When specifically asking your horse to disengage his hindquarter and cross his legs over as you do in the Porcupine, Driving and Sideways Games, you are causing him to switch into his thinking mode and use the left side of his brain. When you ask your horse to go sideways for some distance, you are helping him stay in his left brain, thinking mode.
Disengaging the hindquarter is especially helpful in calming a flighty or upset horse. If your horse is in his right brain, afraid and not listening to you, doing a long stretch of the Sideways Game will help him switch into his left brain and tune back into you. This is true whether you are in the saddle or on the ground. It could take 200 yards for him to make the switch, but the Sideways Game will help him start thinking!
How important is it to teach your horse the
Please notice that I call this the Sideways Game, not the side pass game. This game is about teaching the horse to athletically go sideways both to the right and the left with ease and a soft willingness. A side pass, on the other hand, is a specific maneuver with a very definite body position mostly used in the higher levels of dressage and reining.
By developing the simple maneuvers learned in the Sideways Game, you are building the foundation for teaching your horse to side pass. It is also the foundation skill used to develop more suspension, flying lead changes, spins, pirouettes, half passes, counter arcs, cow work and cutting. All of these advanced maneuvers require that your horse goes sideways - easily! If your horse doesn't have a great sideways, you will probably have a lot of trouble getting him to do any one of these movements, especially without a fair amount of resistance.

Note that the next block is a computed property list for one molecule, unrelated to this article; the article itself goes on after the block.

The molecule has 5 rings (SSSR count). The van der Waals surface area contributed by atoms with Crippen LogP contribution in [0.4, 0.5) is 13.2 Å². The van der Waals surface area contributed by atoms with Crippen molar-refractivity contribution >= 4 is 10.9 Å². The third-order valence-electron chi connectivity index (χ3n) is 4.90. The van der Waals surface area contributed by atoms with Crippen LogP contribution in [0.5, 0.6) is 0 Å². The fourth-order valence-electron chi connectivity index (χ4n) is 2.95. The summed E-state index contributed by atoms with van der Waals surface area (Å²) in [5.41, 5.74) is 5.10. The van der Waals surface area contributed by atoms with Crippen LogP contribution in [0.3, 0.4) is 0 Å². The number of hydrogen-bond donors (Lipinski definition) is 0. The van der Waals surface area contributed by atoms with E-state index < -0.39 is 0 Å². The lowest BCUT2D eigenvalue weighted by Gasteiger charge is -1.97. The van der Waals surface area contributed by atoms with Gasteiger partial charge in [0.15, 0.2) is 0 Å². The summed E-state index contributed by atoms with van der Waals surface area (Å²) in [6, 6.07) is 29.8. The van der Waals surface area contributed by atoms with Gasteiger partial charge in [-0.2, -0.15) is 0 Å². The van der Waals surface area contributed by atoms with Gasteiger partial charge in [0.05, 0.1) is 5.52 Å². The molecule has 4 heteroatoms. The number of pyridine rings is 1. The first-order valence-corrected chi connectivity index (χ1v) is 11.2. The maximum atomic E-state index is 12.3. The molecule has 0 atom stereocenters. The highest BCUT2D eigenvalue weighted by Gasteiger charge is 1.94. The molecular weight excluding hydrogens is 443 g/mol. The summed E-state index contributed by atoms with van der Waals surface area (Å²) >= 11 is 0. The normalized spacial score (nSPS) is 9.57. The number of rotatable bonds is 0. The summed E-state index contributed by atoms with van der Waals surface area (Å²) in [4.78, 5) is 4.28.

On the more practical side, a great Sideways Game builds the foundation for teaching your horse how to get close enough to a gate to open and close it or come close to a rock or stump so you can mount, very useful when you are riding bareback. This game also helps you and your horse get close to the mailbox, get under a tree branch that needs trimming or make it easy to hand a water bottle to a friend while on the trail. Working cowboys know just how handy a great sideways maneuver can be when they need to get close to livestock or traveling over dangerous trails.
Developing a great sideways
The first step of the Sideways Game is to go back to the Driving Game and make sure you can yield the horse's hindquarters and then the forehand independently of each other.
Once you have control over each end of the horse and from both sides, you are ready to ask him to go sideways. Start "slow and right!" With just the halter and lead rope on your horse, ask him to stand with his nose on a fence or rail to prevent him from going forwards. Position yourself facing his mid-section, and ask your horse to move one end or the other for just a step or two at a time. Start with the Driving Game to first move the forehand a little, then the hindquarter a little, then the forehand again, then the hindquarter. If you are using a PNH Carrot Stick, move it like a windshield wiper, slowly going back and forth, driving the forehand then the hindquarter until they are moving together and your horse is going sideways.